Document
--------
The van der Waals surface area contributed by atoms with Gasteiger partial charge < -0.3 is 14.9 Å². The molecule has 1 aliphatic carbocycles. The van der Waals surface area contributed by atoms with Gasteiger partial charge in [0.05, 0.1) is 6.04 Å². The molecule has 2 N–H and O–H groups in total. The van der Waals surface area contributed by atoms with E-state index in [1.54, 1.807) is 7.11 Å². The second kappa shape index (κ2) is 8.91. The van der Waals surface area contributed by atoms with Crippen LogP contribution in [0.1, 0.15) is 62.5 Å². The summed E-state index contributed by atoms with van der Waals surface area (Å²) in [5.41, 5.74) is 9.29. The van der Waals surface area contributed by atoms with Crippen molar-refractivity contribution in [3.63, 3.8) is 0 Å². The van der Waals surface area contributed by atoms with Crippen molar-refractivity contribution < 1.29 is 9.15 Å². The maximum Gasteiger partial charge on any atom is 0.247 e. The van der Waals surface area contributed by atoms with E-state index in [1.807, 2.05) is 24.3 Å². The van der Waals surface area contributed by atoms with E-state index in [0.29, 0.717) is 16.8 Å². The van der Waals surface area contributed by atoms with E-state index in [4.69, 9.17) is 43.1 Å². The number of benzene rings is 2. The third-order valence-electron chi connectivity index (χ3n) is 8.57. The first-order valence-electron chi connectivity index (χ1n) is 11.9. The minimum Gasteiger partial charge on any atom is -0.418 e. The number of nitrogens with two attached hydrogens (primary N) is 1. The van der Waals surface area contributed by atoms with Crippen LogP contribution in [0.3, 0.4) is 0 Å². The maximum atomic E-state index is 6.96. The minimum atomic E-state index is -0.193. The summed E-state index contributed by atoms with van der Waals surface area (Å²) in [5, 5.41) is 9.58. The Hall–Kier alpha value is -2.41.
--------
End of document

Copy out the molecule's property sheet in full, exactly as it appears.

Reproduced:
The van der Waals surface area contributed by atoms with Gasteiger partial charge < -0.3 is 14.9 Å². The molecule has 1 aliphatic carbocycles. The van der Waals surface area contributed by atoms with Gasteiger partial charge in [0.05, 0.1) is 6.04 Å². The molecule has 2 N–H and O–H groups in total. The van der Waals surface area contributed by atoms with E-state index in [1.54, 1.807) is 7.11 Å². The second kappa shape index (κ2) is 8.91. The van der Waals surface area contributed by atoms with Crippen LogP contribution in [0.1, 0.15) is 62.5 Å². The summed E-state index contributed by atoms with van der Waals surface area (Å²) in [5.41, 5.74) is 9.29. The van der Waals surface area contributed by atoms with Crippen molar-refractivity contribution in [3.63, 3.8) is 0 Å². The van der Waals surface area contributed by atoms with Crippen molar-refractivity contribution < 1.29 is 9.15 Å². The maximum Gasteiger partial charge on any atom is 0.247 e. The van der Waals surface area contributed by atoms with E-state index in [1.807, 2.05) is 24.3 Å². The van der Waals surface area contributed by atoms with E-state index in [0.29, 0.717) is 16.8 Å². The van der Waals surface area contributed by atoms with E-state index in [4.69, 9.17) is 43.1 Å². The number of benzene rings is 2. The third-order valence-electron chi connectivity index (χ3n) is 8.57. The first-order valence-electron chi connectivity index (χ1n) is 11.9. The minimum Gasteiger partial charge on any atom is -0.418 e. The number of nitrogens with two attached hydrogens (primary N) is 1. The van der Waals surface area contributed by atoms with Crippen LogP contribution in [0.3, 0.4) is 0 Å². The maximum atomic E-state index is 6.96. The minimum atomic E-state index is -0.193. The summed E-state index contributed by atoms with van der Waals surface area (Å²) in [5, 5.41) is 9.58. The Hall–Kier alpha value is -2.41.